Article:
As the march drew closer to the White House, there was a brief sit-in stretching for several blocks. The sitting marchers chanted: “This is what democracy looks like.” Other chants heard across the march included: “We will not go away, welcome to the 100th day” and “The oceans are rising and so are we.”

Climate marchers pass the National Archives

The march organizers estimated that 200,000 people turned out on Saturday, filling the streets as they waved signs in their march toward the White House. Credit: John H. Cushman Jr./InsideClimate News

In conversations with dozens of marchers before the formal parade began, the protesters were universally aware of the relentless stream of anti-environmental policy decisions pouring from the White House. In the past week alone, the administration has taken actions to try to end protections against offshore drilling in the Arctic, review the conservation status of large national monuments, dismantle the Environmental Protection Agency’s climate web pages, and figure out how to retreat from Paris climate treaty obligations.

Climate justice was also a running theme for many members of indigenous groups and young people in the crowd. “This is a critical time to learn from the mistakes of the past and include front-line communities in resilience planning for climate change and sea level rise,” said Kilan Ashad-Bishop, a graduate student at the University of Miami, in a press-conference before the march. “What does that mean? Well, as a black woman, if you don’t have someone that looks like me at the table, you are doing it wrong.”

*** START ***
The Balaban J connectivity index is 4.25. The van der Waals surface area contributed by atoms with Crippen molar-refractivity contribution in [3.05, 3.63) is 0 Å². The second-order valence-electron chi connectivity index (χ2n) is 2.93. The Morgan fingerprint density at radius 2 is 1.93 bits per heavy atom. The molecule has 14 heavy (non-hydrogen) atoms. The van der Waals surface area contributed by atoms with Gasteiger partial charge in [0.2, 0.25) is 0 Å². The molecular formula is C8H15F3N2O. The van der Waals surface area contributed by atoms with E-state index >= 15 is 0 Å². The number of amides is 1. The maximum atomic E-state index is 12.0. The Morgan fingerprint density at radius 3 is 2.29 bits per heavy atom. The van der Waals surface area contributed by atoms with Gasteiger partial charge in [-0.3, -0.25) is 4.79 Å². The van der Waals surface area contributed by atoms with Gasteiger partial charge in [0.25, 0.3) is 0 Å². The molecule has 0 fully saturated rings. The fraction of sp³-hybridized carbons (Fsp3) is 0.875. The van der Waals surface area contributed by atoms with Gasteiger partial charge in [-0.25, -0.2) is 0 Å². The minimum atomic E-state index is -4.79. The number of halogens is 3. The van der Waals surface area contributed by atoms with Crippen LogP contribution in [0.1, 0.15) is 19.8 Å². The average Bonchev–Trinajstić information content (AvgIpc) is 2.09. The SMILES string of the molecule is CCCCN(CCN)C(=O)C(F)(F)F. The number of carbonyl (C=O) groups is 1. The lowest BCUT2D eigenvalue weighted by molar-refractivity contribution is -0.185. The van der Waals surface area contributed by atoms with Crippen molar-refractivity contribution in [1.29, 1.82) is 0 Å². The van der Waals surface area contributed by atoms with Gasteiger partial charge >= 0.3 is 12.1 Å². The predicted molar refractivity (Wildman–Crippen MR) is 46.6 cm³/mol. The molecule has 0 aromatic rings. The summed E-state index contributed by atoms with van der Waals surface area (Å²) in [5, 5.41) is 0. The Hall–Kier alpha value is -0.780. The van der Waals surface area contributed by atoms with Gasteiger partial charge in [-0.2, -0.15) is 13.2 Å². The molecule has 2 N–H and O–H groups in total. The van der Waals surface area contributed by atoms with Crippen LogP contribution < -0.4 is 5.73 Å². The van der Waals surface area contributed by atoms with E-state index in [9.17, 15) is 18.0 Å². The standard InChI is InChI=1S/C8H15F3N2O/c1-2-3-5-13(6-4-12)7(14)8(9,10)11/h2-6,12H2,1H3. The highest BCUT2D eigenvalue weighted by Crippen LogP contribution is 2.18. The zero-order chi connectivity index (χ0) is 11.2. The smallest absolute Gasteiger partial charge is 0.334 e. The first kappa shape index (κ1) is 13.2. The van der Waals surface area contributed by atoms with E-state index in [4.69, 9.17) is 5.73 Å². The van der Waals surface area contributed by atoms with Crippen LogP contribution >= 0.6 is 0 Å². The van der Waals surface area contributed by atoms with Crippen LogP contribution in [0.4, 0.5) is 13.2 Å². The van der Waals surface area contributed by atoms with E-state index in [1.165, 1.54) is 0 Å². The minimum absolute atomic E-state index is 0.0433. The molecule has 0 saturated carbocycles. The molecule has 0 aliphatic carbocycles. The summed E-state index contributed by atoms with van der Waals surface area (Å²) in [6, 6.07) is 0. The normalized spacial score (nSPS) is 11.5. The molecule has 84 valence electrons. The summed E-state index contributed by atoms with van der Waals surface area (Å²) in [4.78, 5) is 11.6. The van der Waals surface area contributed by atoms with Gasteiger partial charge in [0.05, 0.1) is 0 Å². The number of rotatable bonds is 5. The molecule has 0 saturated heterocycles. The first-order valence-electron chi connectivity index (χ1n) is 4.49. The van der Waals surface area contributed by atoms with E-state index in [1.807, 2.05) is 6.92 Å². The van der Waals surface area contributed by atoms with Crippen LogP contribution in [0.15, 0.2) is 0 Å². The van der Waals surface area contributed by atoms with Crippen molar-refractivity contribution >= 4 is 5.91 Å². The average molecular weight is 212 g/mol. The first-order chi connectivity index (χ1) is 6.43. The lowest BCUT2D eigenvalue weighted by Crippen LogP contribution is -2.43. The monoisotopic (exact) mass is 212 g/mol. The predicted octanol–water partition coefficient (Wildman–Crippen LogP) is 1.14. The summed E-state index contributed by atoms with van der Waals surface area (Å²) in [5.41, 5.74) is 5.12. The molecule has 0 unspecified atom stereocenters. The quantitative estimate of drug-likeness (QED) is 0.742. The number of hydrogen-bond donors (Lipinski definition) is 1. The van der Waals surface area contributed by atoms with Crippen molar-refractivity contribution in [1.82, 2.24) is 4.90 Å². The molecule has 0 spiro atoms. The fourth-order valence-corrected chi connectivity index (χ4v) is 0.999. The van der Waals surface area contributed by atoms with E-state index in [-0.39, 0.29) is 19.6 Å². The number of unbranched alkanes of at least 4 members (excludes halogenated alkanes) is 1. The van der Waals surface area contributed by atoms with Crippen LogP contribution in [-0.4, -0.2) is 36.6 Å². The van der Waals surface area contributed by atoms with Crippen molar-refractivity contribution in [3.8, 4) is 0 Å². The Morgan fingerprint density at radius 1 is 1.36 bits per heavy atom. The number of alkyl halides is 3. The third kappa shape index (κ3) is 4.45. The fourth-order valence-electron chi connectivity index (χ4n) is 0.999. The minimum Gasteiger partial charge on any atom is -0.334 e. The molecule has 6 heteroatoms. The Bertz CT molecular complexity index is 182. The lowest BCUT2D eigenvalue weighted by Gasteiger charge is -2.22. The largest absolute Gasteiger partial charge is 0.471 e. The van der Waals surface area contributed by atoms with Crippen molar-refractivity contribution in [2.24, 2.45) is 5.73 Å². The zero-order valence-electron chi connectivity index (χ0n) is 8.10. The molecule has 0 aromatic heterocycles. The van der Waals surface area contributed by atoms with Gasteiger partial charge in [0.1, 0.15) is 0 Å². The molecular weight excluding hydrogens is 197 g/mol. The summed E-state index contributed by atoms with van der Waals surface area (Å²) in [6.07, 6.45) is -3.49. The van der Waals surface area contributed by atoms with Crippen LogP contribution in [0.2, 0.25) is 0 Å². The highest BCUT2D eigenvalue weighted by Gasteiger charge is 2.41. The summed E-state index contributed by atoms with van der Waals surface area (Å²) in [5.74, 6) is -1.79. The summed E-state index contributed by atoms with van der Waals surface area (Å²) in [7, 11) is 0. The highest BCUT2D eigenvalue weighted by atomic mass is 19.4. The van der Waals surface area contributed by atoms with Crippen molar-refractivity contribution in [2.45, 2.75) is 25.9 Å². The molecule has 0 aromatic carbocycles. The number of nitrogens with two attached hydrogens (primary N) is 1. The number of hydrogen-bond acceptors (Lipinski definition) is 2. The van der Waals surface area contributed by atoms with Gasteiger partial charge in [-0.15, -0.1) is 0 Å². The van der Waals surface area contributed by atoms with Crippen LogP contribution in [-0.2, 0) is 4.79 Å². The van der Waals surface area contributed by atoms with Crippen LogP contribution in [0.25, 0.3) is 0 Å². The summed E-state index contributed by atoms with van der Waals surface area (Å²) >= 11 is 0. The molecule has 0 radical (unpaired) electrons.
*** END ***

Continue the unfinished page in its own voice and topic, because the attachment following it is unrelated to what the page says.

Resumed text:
Celeste DiLeo, a 13-year-old from Plainfield, Massachusetts, stood next to her father along Pennsylvania Avenue, where the march was just getting under way. Above her, etched in marble on the edifice of the Newseum, were the words of the First Amendment protecting people’s right “peaceably to assemble and to petition their government for redress of grievances.” Her sign read: “Earth doesn’t have 4 years.”

“We live on a farm,” she said, “and we have been seeing changes already.”

United by shared concerns over climate change, 21 youth from across the nation are taking the federal government to court. They allege in a lawsuit that the government, in supporting policies and actions that exacerbate climate change, have put their lives at risk. About a half of the plaintiffs came to Washington, D.C., to participate in the march; the other half attended the March for Science last weekend.

“Today is great,” plaintiff Isaac Vergun, 15, told InsideClimate News, while holding the end of a large banner about the lawsuit. “There’s a lot of people here—more than where I’m from.” Vergun’s hometown of Beaverton, Oregon, has a population of about 95,000.

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Jack Cushman is an editor and reporter for InsideClimate News. Before joining ICN, he worked for 35 years as a writer and editor in Washington, D.C., principally with the Washington bureau of The New York Times. Cushman has written extensively about energy, the environment, industry and military affairs, also covering financial and transportation beats, and editing articles across the full spectrum of national and international policy. He served on the board of governors of the National Press Club and was its president in the year 2000. He is the author of "Keystone and Beyond: Tar Sands and the National Interest in the Era of Climate Change."